Archive - Jul 2012
A former Marine and Coleville High School assistant football coach who was jailed after sexually molesting at least two Coleville High School girls in December 2009 is out of jail.
According to court case documents, plaintiffs alleged on Dec. 22, 2009, Cody Carlisle, then 25 years old, â€śsexually molested both minor girlsâ€ť while he was the assistant football coach at Coleville High School.
â€śFido, whatâ€™s wrong?â€ť
â€śI have never been so worn out in all my life!â€ť
â€śBut it was just an overnight!â€ť I said. â€śPiece of cake, old man.â€ť
â€śYeah, well, so you say.â€ť
Fido walked to his dog bed and more or less dived into it, like a locomotive that has jumped the tracks. Nose first, cloud of dust, then silence. In no time, he was snoring.
As for me, I was a little tired after our first overnight in the mountains, but nothing out of the ordinary.
For Fido, though, his first overnight backpacking adventure was more of a strain than Iâ€™d figured.
The legal struggle triggered when the Los Angeles Department of Water and Power claimed it owned all of the water rights to Mammoth Creek continues with both Los Angeles and Mammoth arguing their case in courts and through media.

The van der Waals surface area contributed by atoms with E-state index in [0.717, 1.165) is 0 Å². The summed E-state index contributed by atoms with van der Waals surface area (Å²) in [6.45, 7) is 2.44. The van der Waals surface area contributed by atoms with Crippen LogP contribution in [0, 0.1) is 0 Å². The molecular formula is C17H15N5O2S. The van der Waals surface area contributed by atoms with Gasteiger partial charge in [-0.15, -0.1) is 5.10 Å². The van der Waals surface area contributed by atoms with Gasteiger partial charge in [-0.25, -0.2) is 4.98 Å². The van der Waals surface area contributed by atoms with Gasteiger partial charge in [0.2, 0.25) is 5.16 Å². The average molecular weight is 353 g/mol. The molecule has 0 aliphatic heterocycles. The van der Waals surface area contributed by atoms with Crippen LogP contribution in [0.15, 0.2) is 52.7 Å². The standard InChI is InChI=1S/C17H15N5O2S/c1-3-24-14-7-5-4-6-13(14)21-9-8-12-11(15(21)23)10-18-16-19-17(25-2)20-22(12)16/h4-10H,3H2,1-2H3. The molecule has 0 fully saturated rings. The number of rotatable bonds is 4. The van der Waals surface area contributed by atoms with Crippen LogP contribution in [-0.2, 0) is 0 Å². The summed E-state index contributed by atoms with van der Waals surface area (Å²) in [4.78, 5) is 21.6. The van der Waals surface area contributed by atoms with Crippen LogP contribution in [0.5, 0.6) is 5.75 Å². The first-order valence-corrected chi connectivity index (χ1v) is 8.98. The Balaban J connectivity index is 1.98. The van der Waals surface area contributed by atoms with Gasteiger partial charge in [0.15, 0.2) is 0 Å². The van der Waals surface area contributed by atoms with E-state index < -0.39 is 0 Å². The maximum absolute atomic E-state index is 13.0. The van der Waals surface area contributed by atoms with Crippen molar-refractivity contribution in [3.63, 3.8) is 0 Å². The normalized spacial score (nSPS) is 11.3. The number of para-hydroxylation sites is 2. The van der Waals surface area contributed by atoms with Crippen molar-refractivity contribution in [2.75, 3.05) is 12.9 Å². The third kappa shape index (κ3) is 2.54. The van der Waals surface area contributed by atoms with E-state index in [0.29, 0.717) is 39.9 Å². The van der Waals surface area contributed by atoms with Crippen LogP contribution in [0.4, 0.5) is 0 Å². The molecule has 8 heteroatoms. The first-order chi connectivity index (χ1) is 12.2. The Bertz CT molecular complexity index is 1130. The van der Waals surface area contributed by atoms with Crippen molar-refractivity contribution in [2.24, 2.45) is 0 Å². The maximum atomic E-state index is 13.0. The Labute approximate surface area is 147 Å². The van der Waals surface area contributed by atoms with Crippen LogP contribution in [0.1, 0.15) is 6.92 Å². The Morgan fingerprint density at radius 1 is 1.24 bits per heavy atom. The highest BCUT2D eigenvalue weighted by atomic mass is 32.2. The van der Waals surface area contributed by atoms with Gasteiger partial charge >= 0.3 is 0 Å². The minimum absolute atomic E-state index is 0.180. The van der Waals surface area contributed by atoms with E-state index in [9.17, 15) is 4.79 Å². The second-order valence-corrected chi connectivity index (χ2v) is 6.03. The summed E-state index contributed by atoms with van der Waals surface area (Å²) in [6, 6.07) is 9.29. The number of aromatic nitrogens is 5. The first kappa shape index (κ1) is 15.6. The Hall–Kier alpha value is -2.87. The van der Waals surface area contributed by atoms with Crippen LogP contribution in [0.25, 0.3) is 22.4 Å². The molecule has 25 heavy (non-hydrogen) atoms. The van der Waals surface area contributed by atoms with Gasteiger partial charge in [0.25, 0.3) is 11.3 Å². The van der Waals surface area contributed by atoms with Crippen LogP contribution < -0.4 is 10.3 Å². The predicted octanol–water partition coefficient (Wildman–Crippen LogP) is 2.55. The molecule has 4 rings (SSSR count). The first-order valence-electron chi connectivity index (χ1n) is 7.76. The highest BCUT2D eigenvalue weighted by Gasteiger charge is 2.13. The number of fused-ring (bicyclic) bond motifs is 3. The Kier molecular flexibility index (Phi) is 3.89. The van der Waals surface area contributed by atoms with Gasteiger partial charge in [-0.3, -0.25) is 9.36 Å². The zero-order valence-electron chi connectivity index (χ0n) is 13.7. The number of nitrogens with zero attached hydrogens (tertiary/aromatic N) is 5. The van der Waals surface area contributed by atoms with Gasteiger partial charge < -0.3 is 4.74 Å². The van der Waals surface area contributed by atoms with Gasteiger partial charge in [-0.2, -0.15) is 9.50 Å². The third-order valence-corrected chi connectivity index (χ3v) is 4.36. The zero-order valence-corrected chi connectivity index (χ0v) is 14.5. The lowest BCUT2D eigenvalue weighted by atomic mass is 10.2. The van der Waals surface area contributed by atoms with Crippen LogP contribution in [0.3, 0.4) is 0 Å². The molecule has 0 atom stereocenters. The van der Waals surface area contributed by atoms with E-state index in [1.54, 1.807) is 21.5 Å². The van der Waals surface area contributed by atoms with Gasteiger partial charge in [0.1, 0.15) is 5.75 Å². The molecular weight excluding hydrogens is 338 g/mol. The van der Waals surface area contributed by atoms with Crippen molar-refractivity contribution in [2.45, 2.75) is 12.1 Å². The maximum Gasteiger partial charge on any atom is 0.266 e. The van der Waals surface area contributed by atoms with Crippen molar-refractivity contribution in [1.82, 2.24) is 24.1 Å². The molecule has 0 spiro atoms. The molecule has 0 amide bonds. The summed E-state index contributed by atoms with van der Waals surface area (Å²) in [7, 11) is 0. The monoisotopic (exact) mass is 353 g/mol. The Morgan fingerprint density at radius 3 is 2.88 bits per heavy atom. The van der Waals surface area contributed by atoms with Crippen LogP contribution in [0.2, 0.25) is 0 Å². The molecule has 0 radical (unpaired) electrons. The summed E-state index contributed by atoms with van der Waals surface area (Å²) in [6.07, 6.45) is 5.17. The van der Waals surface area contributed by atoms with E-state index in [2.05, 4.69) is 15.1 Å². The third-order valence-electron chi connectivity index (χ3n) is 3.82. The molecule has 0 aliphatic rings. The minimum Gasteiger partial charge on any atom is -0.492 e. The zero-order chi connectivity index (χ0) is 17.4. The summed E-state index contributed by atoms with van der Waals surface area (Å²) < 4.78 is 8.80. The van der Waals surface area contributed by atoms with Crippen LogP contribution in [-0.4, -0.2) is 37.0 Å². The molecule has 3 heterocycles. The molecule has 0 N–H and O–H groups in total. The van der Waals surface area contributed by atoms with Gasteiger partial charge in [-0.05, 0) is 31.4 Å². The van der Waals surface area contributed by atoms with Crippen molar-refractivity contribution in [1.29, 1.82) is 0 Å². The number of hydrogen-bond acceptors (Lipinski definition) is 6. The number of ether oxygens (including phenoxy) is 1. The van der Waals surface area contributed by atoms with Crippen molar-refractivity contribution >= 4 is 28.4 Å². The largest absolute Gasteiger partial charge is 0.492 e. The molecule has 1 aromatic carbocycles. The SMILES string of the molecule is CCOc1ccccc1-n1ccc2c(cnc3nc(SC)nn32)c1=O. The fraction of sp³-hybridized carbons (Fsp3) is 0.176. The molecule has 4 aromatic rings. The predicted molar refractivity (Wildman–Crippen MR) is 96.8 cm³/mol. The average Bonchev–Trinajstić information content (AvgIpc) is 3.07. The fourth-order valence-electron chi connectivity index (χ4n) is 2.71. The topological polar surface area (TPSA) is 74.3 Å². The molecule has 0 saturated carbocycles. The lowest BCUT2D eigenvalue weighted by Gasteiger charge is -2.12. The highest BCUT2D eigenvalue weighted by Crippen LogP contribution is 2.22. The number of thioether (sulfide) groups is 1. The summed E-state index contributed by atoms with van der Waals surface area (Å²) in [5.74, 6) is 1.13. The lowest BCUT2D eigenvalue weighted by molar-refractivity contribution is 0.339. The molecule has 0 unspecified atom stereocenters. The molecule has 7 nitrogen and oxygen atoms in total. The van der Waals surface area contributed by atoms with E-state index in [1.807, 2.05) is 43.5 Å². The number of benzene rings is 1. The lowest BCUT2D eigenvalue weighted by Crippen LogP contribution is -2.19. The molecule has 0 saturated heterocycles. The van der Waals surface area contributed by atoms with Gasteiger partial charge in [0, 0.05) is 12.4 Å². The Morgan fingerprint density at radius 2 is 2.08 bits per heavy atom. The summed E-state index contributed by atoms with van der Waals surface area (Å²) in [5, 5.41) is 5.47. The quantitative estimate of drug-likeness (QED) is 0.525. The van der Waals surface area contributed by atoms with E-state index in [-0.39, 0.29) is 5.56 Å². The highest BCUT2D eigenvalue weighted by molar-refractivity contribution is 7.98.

In the past few weeks, letters between Los Angeles and the Mammoth Community Water District have outlined sharp differences between the two agenciesâ€”and no solutions.
This probably is not going to happen, but it might.
A San Francisco architect, who is loosely affiliated with Mammoth Mountain Ski Area, has submitted drawings as to what its High Altitude Training Facility might look like.
It is no more than a glimmer in his eyeâ€”a dream based on the outskirts of possibility.
Mark Horton, whose firm produced the winning drawings for San Franciscoâ€™s indoor trampoline center, House of Air, characterized his work as â€śan idea for discussion,â€ť and nothing more.
Local historian extraordinaire Mark Davis is doing wonders with the Hayden Cabin, moving ahead with new additions, installations and so on, to the delight of Mammoth history buffs everywhere. …
Tim Alpers has heard his share of fish stories, but thereâ€™s nothing like a hit of reality to knock him sideways.
Rather than serving up fish to the anglers among us, the former owner of the Alpers Owens River Ranch this week is serving up fish to Tom Cruise, the high-profile actor who is filming a new sci-fi film, â€śOblivion,â€ť in June Lake.
Itâ€™s not what you think.
A Mammoth woman, Irene Molloy, 84, died Saturday after sustaining injuries in a car accident in Independence.
Molloy was a familiar face at The Cast Off, the non-profit thrift store run by the Mammoth Lakes Hospital Auxiliary, where she worked. She was also a member of the Sunshine Committee.
According to the California Highway Patrol, the accident occurred on July 7 at about 1:20 p.m., after Molloy apparently pulled in front of a southbound motorist on U.S. 395 and Miller Street in Independence, where she had been waiting to cross the highway in her 2004 Chevy Trailblazer.
While the rest of Mammoth was enjoying the Fourth of July holiday at parades, arts exhibitions, and music in the park, the Town Council had a very different kind of holiday.